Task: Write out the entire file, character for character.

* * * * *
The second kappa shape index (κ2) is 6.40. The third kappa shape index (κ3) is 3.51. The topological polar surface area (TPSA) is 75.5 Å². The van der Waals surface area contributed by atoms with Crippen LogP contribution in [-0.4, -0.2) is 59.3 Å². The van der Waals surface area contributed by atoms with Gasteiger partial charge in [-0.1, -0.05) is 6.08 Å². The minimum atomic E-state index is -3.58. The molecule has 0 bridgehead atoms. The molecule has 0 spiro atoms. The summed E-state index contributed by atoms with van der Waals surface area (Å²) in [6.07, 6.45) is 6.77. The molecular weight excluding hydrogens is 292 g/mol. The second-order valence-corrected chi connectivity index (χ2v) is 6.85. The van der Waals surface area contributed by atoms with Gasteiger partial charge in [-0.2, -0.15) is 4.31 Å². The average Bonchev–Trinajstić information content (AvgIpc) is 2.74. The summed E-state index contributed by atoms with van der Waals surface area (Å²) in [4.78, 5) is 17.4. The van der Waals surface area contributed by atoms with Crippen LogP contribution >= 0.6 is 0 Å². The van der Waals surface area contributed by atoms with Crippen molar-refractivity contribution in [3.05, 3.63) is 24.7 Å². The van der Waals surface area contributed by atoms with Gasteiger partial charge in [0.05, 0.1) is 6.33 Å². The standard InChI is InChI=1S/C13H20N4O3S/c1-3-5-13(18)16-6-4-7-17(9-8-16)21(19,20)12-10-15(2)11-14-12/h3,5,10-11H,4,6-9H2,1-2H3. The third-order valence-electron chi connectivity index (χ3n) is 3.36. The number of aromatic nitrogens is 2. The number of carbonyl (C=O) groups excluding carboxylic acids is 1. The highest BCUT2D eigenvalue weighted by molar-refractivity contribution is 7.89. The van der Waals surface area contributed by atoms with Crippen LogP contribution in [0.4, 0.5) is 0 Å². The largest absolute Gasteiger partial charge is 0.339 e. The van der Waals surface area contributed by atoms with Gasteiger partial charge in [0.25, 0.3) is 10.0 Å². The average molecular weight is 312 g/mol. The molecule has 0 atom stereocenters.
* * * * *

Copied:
The second kappa shape index (κ2) is 6.40. The third kappa shape index (κ3) is 3.51. The topological polar surface area (TPSA) is 75.5 Å². The van der Waals surface area contributed by atoms with Crippen LogP contribution in [-0.4, -0.2) is 59.3 Å². The van der Waals surface area contributed by atoms with Gasteiger partial charge in [-0.1, -0.05) is 6.08 Å². The minimum atomic E-state index is -3.58. The molecule has 0 bridgehead atoms. The molecule has 0 spiro atoms. The summed E-state index contributed by atoms with van der Waals surface area (Å²) in [6.07, 6.45) is 6.77. The molecular weight excluding hydrogens is 292 g/mol. The second-order valence-corrected chi connectivity index (χ2v) is 6.85. The van der Waals surface area contributed by atoms with Gasteiger partial charge in [-0.2, -0.15) is 4.31 Å². The average Bonchev–Trinajstić information content (AvgIpc) is 2.74. The summed E-state index contributed by atoms with van der Waals surface area (Å²) in [4.78, 5) is 17.4. The van der Waals surface area contributed by atoms with Crippen LogP contribution >= 0.6 is 0 Å². The van der Waals surface area contributed by atoms with Crippen molar-refractivity contribution in [3.05, 3.63) is 24.7 Å². The van der Waals surface area contributed by atoms with Gasteiger partial charge in [0.05, 0.1) is 6.33 Å². The standard InChI is InChI=1S/C13H20N4O3S/c1-3-5-13(18)16-6-4-7-17(9-8-16)21(19,20)12-10-15(2)11-14-12/h3,5,10-11H,4,6-9H2,1-2H3. The third-order valence-electron chi connectivity index (χ3n) is 3.36. The number of aromatic nitrogens is 2. The number of carbonyl (C=O) groups excluding carboxylic acids is 1. The highest BCUT2D eigenvalue weighted by molar-refractivity contribution is 7.89. The van der Waals surface area contributed by atoms with Crippen LogP contribution in [0.4, 0.5) is 0 Å². The largest absolute Gasteiger partial charge is 0.339 e. The van der Waals surface area contributed by atoms with Gasteiger partial charge in [0.25, 0.3) is 10.0 Å². The average molecular weight is 312 g/mol. The molecule has 0 atom stereocenters.